Major rail projects are crucial for future economies and societies
Michèle Dix, Managing Director of Crossrail 2, writes that with new and exciting rail projects in Britain at key stages of planning or delivery, rail has the ability to play a central role in the economy and society of the future – as long as there is a focus on rail being integrated in a seamless travel journey experience, being more attentive to passenger requirements and a commitment to becoming even more sustainable.
Major projects such as Crossrail, High-Speed Two (HS2), Northern Powerhouse Rail and Crossrail 2, are all at key stages of planning or delivery; bringing an exciting time for the British rail industry. The reason these projects are in the pipeline is that rail remains the most efficient way of moving large numbers of people and goods over long distances.
Rail is safe, sustainable and less polluting than other forms of motorised transport. In cities such as London, there is no other feasible way of moving hundreds of thousands of commuters rapidly every day. A railway with two tracks in each direction carries the same numbers as a motorway with 22 lanes in each direction. Nationally, ever-increasing congestion on the roads will increase the relative attractiveness of rail alongside rail capacity improvements.
Over 80 per cent of people travelling into central London during the weekday morning peak do so by rail – and that proportion is growing. The numbers using the London Underground in the morning peak are higher than ever. Although the advent of autonomous road vehicles (AVs) will change some travel, they will not negate the need for mass transport by rail.
That is why Transport for London (TfL) continues to advocate greater rail devolution and metroisation of the suburban rail network, as well as boosting the Underground network through upgrades and new trains, signalling and extensions to boost capacity. Crossrail 2, the proposed railway linking south east and north west London and beyond, would carry an additional 270,000 people into central London during every morning peak period. It would boost the capacity of London’s rail network by a further 10 per cent, as well as relieving congestion at some of the country’s busiest rail stations.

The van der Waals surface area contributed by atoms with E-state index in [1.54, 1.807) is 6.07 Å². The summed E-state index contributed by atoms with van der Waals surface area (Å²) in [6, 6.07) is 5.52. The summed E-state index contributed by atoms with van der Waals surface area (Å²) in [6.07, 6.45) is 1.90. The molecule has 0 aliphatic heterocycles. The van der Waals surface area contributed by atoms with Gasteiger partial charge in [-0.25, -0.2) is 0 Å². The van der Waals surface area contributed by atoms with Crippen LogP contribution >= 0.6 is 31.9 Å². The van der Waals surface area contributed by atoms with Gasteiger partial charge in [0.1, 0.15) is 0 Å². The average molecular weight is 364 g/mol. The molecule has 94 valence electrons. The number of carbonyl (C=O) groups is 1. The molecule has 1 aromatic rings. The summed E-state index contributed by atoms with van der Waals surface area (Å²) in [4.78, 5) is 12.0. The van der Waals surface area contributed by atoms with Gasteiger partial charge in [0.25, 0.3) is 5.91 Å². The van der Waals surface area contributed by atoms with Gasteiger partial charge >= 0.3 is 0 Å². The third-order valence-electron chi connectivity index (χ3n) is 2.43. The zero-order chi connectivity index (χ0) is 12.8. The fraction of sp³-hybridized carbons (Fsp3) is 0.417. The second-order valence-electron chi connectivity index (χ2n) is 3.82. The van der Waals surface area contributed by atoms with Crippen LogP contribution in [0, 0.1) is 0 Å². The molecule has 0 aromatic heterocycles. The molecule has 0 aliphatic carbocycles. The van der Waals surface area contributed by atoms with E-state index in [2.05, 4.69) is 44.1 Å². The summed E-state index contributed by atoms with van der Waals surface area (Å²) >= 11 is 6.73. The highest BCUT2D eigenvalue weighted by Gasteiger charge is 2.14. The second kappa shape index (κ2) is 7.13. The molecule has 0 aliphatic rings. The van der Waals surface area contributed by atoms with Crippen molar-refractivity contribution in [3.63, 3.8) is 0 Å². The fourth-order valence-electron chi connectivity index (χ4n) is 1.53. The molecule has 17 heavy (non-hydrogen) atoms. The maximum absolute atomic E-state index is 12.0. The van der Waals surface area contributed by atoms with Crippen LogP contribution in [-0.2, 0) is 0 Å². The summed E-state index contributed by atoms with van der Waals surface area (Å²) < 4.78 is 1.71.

Rail also has an unrivalled ability to drive growth and regeneration. In London, since 2001, 85 per cent of new homes have been built within one kilometre of a station. The arrival of a metro-style service will transform the feasibility of development in opportunity areas such as the Upper Lea Valley. In total, Crossrail 2 would unlock up to 200,000 new homes, more than a third of them outside London.
Rail delivers for the economy
Proponents of Northern Powerhouse Rail rightly point to the transformative effect such investment would have on local business and labour markets. Crossrail 2 would provide a huge boost to the national economy, adding up to £70 billion to UK GDP over its lifetime. It would support approximately 60,000 supply-chain jobs nationwide and thousands of apprenticeships. And it would support a further 200,000 new jobs in the wider economy, especially in knowledge-based industries.
Considering the challenges
Of course, there are major challenges too. Gaining stakeholder support, minimising environmental impacts and cost are challenges for new infrastructure. A key challenge for Crossrail 2 is making the scheme more affordable.
Central government does need to make long-term commitments to infrastructure, as underlined by last summer’s National Infrastructure Assessment. Investment in projects such as HS2, Northern Powerhouse Rail and Crossrail 2 would send a powerful global message, in the post-Brexit era, of confidence in our economic future.
Nevertheless, for Crossrail 2 and other projects inside and outside of London, we need new funding models. London has already developed new models with the Mayor’s community infrastructure levy for Crossrail 1, but further models and greater devolution of fiscal powers need to be considered further.
More flexibility and more focus on passengers
Rail also needs to be more flexible, with more focus on passengers – one of Keith Williams’ early conclusions ahead of the publication of his Review.